6 Eye Exercises for Refreshing Vision

  Sight and vision are vital and essential for conducting daily activities. We use our eyes in almost every activity we perform. Nowadays, the modern lifestyle places greater demands on our eyes. In Singapore, a study has shown that the majority of people now spend an average of 12 hours on digital devices like mobile phones, tablets, computers or video game consoles. Digital eye strain and dry-eye diseases amongst adults and children are on the rise. Digital eye strain is the physical discomfort felt after 2 or more hours in front of a digital screen.  

Eye Exercises

Here are a few simple eye relaxation exercises that can help improve vision. They only take a few minutes each day and can be done anywhere and anytime. Before massaging your eyes, it is important to have clean hands.
1. Eye Palming Eye-Exercise6 Rub your palms briskly together until they are warm. Close your eyes and place your warm palms over the eyes for 30 seconds. Feel your mind and eyes relaxing. 2. Massage Acupoint GB20, 风池 “Feng Chi” 9 times Eye-Exercise1 Acupoint Feng Chi is located at the base of the skull, at the top of the back of the neck in the soft depressions lateral to the thick tendons of the trapezius muscle. It also helps to relieve any tension in the neck. 3. Massage Acupoint BL1, 睛明 “Jing Ming” 9 times Eye-Exercise2 Pinch (using thumb and index finger) at the indentation of the inner eye socket (near where the bridge of the nose meets the ridge of the eyebrow) in an up-down direction. Repeat the sliding motion for 9 times. 4. Massage Acupoint EX-HN5,太阳 “Tai Yang” 9 times Eye-Exercise3   Acupoint Tai Yang is located at the tender depression in the temple area. It is about one-finger lateral to both the outer canthus of the eye and the outer end of the eyebrow. 5. Massage ST2, 四白 “Si Bai” 9 times Eye-Exercise4   Acupoint Si Bai is located at the depression at the infraorbital foramen, below the pupil. 6. Eye Socket Massage Close your eyes and do the below for both eyes at the same time for 9 times. Eye-Exercise5 Upper Orbital Massage: Using the pads of your thumbs, massage the area starting from the inside corner of each socket (near the nose bridge) and press slowly in circular motions, towards the edge of the eyelid. Lower Orbital Massage: Using the pads of your index finger, massage the area starting from the inner corner of the eye and press slowly in circular motions to the outer corner of the eye. This exercise can help to reduce dark eye circles too!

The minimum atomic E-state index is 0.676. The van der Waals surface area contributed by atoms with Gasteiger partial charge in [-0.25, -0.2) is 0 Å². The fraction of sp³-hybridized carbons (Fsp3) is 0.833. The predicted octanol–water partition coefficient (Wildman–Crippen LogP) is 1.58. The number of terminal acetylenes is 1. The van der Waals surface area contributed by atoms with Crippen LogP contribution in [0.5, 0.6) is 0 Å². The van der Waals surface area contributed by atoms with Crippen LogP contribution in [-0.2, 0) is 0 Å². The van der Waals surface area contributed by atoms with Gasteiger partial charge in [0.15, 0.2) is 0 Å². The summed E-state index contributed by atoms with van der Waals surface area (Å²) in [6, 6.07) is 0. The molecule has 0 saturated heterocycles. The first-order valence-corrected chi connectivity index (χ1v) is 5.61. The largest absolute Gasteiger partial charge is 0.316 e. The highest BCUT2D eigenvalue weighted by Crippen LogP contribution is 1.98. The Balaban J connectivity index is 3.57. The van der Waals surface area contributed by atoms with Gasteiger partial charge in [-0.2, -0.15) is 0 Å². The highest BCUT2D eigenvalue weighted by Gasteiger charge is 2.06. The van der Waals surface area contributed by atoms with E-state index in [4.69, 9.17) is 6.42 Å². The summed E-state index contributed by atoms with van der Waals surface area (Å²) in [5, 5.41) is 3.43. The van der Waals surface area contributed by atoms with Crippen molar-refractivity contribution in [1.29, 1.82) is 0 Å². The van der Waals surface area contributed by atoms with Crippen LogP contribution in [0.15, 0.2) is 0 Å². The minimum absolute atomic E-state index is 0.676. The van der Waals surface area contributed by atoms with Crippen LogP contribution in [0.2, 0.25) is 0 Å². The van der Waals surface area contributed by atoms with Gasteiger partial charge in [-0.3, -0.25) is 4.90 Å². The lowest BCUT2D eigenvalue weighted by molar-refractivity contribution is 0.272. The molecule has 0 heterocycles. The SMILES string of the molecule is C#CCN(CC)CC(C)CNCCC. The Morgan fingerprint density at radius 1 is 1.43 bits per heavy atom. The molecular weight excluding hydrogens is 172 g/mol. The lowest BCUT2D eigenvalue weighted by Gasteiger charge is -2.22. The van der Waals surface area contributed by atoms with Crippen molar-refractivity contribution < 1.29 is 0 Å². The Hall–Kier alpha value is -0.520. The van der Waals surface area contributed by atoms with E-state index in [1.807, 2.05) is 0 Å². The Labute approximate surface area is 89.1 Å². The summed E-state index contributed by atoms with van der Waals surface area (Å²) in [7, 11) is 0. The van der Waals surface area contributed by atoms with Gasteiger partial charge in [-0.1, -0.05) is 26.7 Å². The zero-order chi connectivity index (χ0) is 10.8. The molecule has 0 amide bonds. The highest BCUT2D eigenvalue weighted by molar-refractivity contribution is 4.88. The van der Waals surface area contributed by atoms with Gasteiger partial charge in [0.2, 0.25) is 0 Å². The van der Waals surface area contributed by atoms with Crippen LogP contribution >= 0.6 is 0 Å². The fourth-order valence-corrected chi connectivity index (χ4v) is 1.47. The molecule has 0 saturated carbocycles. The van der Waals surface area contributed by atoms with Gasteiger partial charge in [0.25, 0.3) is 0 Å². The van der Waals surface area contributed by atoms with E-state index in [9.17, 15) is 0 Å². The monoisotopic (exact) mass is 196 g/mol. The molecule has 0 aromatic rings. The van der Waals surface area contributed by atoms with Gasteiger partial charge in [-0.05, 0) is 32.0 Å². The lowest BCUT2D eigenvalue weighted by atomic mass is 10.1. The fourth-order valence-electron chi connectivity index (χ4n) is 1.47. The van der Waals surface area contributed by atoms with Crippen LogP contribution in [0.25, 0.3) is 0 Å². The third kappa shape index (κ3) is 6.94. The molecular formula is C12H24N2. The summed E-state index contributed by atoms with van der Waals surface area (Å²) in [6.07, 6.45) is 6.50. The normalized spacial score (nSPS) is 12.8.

Good Eye Practices

Beside eye relaxation exercises, good eye practices are also important for eye care.
  • Give your eyes a rest. If you spend a long time at digital screens or focusing on any one thing, you may forget to blink and your eyes can get fatigued. Take frequent breaks (every 20 minutes) in between activities like using mobile phones, computers, watching television or reading. Allow your eyes to rest by looking at distant objects.
  • If your eyes are dry, blink more.
  • Keep safety distances between eyes and objects. Approximately 50 cm for computer monitors and 30 cm for reading. Maintain an appropriate posture too.
  • Always ensure that there is enough light for reading and writing.
  • Avoid excessive light to prevent glare. Adjust the brightness of screens to reduce glare.

Food & Tea for the Eyes

  • Dark leafy greens such as spinach, kale or broccoli.
  • Orange-coloured fruits and vegetables like carrot, sweet potato, apricot and mango.
  • Fish high in omega-3 fatty acids, such as salmon or tuna.
  • Chrysanthemum and Wolfberry tea (Picture)
tea-improve-vision Step 1: Prepare about 4 to 5 pieces of chrysanthemum and 10 grams of wolfberry Step 2: Add boiling water and let it steep for 5 minutes Step 3: Add honey/rock sugar for better taste (optional) Drink 2 to 3 times a week to improve vision. This tea is generally suitable for everyone. However, as chrysanthemum is cool-natured, it is not advisable for people who feel cold easily to drink it too often. Article by Physician Tan Kang Ting  
Note: Information provided is not a substitute for a physician or any form of medical care. Individual symptoms differ due to different body constitutions and diagnosis. One should consult a licensed TCM practitioner for accurate diagnosis and treatment.


Physician Tan Kang Ting

TCM Physician,

Lead (Platform Development and Training)

View more posts by Physician Tan Kang Ting

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